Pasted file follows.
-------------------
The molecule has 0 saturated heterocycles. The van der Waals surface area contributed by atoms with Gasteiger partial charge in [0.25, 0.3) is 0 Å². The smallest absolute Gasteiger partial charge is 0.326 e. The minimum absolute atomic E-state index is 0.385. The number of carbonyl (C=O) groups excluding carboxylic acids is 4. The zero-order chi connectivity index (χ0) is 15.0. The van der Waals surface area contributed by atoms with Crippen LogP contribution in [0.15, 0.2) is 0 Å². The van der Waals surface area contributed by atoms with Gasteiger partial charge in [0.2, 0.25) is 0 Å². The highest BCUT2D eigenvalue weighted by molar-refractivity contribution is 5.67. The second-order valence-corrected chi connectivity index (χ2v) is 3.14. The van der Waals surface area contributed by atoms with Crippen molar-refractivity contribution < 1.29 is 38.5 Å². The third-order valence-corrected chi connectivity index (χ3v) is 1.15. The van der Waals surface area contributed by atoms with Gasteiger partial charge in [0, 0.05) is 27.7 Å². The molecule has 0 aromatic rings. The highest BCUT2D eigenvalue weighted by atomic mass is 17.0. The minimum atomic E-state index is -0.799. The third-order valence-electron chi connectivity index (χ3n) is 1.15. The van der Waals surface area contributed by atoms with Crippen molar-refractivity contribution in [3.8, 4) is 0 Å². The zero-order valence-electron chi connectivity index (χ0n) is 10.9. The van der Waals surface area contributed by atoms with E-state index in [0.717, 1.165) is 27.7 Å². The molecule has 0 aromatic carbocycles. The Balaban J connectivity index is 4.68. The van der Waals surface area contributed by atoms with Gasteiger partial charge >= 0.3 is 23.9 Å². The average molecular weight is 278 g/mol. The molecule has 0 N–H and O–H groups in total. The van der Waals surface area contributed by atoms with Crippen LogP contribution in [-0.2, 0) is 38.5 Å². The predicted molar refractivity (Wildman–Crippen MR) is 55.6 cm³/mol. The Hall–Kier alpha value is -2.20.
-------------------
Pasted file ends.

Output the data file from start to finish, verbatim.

The molecule has 0 saturated heterocycles. The van der Waals surface area contributed by atoms with Gasteiger partial charge in [0.25, 0.3) is 0 Å². The smallest absolute Gasteiger partial charge is 0.326 e. The minimum absolute atomic E-state index is 0.385. The number of carbonyl (C=O) groups excluding carboxylic acids is 4. The zero-order chi connectivity index (χ0) is 15.0. The van der Waals surface area contributed by atoms with Crippen LogP contribution in [0.15, 0.2) is 0 Å². The van der Waals surface area contributed by atoms with Gasteiger partial charge in [0.2, 0.25) is 0 Å². The highest BCUT2D eigenvalue weighted by molar-refractivity contribution is 5.67. The second-order valence-corrected chi connectivity index (χ2v) is 3.14. The van der Waals surface area contributed by atoms with Crippen molar-refractivity contribution < 1.29 is 38.5 Å². The third-order valence-corrected chi connectivity index (χ3v) is 1.15. The van der Waals surface area contributed by atoms with Gasteiger partial charge in [0, 0.05) is 27.7 Å². The molecule has 0 aromatic rings. The highest BCUT2D eigenvalue weighted by atomic mass is 17.0. The minimum atomic E-state index is -0.799. The third-order valence-electron chi connectivity index (χ3n) is 1.15. The van der Waals surface area contributed by atoms with Crippen molar-refractivity contribution in [3.8, 4) is 0 Å². The zero-order valence-electron chi connectivity index (χ0n) is 10.9. The van der Waals surface area contributed by atoms with E-state index in [0.717, 1.165) is 27.7 Å². The molecule has 0 aromatic carbocycles. The Balaban J connectivity index is 4.68. The van der Waals surface area contributed by atoms with Gasteiger partial charge >= 0.3 is 23.9 Å². The average molecular weight is 278 g/mol. The molecule has 0 N–H and O–H groups in total. The van der Waals surface area contributed by atoms with Crippen LogP contribution in [-0.2, 0) is 38.5 Å². The predicted molar refractivity (Wildman–Crippen MR) is 55.6 cm³/mol. The Hall–Kier alpha value is -2.20.